The Clinton Morning News – February 10, 1887
An Exciting Catch-As Catch-Can Wrestling Match.
Joe Acton Throws Evan Lewis Three Times Out of Four – No Strangling Work This Time – Description of the Four Rounds – Lewis Wants Some More of It – The Attendance.
CHICAGO, Feb. 8. – There were some 3,500 people at Battery D Monday night to witness the catch-as-catch-can wrestling match between Joe Acton, otherwise known as “The Demon,” and Evan Lewis, who has obtained, and perhaps deservedly, the title of “The Strangler.” All denominations, except perhaps the clergy, were represented in the crowd at the Battery. There were lawyers, doctors, board of trade men, merchants, and every description of sporting men, from the owner of a thoroughbred racing stable down to a shoestring gambler. Lewis is probably a Welshman and Acton is an Englishman born. There is considerable difference in the size of the two men. Acton is 5 feet 5 inches high while Lewis is 5 feet 10 inches and their weights are respectively about 160 and 180 pounds. Both are splendid specimens of physical humanity. After a long wait varied by a few athletic exhibitions the two champions made their appearance. The match was for the best three in five falls.
First round – It was exactly 8:30 as the men got together. Lewis tried to get a leg lock, but Acton quickly had him on his knees and held with a half Nelson. Lewis partially got free and made an attempt to get his favorite neck grasp. Acton avoided it, and though Lewis threw him, he was up again without the required two shoulders being down. They broke and got together again with a neck hold. Lewis threw Acton with a grapevine, but again Acton avoided touching with his shoulders. Acton then got a good grip around the body and had Lewis on his knees. They wrestled some time in this position, when Acton got a half Nelson on the Wisconsin man and almost had him over, but Lewis got away and had Acton on his side with a grape-vine. Acton then got a half Nelson on the big one. Lewis bridged, and after a struggle partially turned Acton over. “The Demon” was not daunted, and coming at Lewis again he got a good half Nelson, throwing “The Strangler” fairly on his shoulders, and winning the first fall in 10 minutes.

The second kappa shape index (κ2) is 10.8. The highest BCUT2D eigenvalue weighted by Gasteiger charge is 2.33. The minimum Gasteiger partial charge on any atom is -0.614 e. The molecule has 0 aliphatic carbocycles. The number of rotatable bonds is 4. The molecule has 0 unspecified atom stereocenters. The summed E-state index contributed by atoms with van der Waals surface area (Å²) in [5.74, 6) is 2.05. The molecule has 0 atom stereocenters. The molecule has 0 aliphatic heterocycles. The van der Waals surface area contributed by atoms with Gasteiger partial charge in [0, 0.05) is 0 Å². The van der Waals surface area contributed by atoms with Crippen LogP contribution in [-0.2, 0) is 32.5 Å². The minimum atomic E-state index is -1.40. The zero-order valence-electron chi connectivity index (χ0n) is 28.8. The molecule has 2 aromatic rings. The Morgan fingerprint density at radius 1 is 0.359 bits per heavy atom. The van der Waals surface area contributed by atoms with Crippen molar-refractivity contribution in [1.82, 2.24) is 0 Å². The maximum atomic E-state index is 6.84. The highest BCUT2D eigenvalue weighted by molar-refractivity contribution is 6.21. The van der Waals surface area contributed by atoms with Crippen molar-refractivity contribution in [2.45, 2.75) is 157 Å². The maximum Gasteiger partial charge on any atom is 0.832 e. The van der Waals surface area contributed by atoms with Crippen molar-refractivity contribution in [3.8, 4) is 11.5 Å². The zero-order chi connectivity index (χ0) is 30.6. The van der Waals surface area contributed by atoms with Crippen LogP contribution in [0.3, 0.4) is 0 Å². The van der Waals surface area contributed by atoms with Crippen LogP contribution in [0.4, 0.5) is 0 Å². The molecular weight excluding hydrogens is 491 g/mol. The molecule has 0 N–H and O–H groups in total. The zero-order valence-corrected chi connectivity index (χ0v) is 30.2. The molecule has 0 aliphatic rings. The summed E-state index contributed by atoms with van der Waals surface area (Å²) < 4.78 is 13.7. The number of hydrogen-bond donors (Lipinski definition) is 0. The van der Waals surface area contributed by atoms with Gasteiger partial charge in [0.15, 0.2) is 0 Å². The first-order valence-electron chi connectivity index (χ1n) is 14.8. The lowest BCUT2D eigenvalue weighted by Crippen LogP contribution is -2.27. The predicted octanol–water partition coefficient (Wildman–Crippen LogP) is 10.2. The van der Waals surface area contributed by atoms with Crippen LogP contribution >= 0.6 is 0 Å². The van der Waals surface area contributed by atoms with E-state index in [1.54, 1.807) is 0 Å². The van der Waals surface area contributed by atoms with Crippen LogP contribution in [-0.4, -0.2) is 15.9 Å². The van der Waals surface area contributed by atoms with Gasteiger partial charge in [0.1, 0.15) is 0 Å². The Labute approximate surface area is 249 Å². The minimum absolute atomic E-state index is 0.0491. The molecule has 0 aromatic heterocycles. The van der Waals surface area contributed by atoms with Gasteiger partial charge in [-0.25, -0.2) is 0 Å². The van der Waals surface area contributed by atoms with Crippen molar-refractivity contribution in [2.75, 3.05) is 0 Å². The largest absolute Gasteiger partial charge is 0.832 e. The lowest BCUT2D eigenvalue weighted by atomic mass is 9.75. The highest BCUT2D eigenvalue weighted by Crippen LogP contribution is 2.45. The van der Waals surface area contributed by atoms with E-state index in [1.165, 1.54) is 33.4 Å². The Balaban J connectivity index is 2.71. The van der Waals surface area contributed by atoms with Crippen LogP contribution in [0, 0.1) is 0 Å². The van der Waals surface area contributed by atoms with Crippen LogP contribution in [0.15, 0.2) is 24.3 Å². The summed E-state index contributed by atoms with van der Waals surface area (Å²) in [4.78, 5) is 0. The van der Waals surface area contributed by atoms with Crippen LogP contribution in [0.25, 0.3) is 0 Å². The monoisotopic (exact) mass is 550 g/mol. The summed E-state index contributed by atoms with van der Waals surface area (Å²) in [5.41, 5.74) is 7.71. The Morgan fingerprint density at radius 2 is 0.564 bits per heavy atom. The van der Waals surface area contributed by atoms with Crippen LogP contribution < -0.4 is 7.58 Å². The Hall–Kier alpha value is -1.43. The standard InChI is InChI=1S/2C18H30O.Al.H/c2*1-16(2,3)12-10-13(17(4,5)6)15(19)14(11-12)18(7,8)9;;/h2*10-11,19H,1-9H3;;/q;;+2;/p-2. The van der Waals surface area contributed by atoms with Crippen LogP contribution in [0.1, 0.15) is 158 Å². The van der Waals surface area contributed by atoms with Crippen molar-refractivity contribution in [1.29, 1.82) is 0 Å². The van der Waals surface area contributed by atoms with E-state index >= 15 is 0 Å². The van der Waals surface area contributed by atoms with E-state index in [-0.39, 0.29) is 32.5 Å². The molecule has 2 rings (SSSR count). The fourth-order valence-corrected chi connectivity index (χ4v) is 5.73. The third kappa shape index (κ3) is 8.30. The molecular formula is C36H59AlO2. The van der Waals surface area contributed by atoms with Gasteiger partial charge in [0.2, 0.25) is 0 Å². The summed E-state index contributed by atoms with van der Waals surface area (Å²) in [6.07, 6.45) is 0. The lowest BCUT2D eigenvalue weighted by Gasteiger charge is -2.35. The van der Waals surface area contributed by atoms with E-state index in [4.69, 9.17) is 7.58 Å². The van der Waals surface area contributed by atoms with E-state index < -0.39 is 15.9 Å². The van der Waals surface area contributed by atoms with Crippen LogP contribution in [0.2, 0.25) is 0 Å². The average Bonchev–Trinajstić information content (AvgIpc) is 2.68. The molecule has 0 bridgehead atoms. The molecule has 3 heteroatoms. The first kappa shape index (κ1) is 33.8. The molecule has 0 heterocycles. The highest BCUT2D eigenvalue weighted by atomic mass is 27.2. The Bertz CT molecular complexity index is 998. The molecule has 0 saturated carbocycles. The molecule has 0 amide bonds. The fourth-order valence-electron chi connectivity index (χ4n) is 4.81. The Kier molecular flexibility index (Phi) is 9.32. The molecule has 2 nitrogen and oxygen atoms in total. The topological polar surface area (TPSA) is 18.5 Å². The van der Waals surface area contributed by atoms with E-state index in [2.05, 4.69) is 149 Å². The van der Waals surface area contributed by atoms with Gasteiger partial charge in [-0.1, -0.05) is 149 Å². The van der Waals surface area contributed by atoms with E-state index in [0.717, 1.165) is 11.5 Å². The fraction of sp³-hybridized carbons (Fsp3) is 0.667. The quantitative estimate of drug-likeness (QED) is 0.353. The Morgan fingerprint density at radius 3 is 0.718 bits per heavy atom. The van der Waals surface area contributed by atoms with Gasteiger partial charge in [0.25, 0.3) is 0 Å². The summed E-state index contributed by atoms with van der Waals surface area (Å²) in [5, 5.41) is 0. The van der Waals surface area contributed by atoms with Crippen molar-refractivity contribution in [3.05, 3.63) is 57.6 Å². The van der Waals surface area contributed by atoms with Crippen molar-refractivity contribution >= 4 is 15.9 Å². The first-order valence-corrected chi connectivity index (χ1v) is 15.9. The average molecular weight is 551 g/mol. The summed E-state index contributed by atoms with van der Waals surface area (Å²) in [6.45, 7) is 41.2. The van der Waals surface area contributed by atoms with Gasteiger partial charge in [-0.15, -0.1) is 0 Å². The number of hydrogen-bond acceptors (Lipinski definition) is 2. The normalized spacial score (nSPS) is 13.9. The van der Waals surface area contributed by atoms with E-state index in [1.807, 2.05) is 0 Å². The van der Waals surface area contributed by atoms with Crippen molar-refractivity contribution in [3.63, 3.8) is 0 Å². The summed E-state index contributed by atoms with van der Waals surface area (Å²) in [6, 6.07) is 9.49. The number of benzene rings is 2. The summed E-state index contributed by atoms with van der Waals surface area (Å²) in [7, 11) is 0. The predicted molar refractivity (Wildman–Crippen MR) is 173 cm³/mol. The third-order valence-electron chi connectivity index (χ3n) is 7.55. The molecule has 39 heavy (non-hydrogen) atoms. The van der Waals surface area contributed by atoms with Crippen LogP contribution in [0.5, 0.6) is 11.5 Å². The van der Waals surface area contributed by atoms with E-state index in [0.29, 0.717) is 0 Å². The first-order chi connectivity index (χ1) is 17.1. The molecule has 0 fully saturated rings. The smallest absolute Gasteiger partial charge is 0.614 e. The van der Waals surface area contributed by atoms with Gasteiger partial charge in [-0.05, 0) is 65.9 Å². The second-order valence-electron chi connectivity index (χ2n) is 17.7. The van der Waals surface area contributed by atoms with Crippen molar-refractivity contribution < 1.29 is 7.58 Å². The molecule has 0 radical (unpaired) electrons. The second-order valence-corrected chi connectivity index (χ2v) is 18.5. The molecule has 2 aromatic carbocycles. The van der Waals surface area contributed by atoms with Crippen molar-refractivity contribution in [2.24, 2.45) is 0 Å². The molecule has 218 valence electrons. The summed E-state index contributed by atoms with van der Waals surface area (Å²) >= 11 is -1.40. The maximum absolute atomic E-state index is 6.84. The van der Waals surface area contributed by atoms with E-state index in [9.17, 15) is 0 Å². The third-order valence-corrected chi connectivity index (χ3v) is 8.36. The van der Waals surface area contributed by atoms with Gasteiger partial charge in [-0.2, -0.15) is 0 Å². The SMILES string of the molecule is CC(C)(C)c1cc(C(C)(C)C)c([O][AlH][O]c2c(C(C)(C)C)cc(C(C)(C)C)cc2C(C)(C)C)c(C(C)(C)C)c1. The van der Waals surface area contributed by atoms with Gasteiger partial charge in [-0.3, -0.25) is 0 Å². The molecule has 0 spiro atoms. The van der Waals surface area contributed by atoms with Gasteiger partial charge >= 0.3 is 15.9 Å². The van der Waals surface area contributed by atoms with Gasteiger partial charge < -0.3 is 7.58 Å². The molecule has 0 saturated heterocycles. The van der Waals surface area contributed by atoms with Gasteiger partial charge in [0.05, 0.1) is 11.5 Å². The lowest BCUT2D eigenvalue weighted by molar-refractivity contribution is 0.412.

Second round – Only lasted three minutes. Lewis throwing Acton with a side hold, grape-vine. Lewis seemed surprised and did not claim the fall, but his second did, and Jack Burke properly allowed it.
Third round – Acton got a grip on the left leg, but could do nothing. Lewis lifted the little man and tried to cross buttock with him, but failed. Lewis then attempted to get in some strangle work, but Acton was too clever, and managed to turn him over, nearly securing a fall. The big one got out of it, but not for long, as Acton, with a half Nelson, turned him over on his back, and though Lewis bridged, “The Demon” gradually wore him down, and won the third fall of the match, and the second for himself, in 7 minutes.
Fourth round – When they came together Lewis made a rush for his man, and lifting him in his arms as if he was a child, tried to throw him over his head. Acton escaped. Lewis then got a grip on Acton’s right arm, and there were cries of “Look out, Acton, he’ll break your arm.” Lewis threw Acton with a grape vine, and it was a close call; the referee decided against it, however, and Acton, getting a half Nelson, turned the big man over. He again tried to bridge, but could not manage, Acton winning the fourth fall and the match in 6 minutes.
Immediately after the decision it was announced that $100 forfeit had been posted by Lewis to wrestle another match with Acton in three weeks, three points down to decide, and the stakes to be $500 a side and the gate money.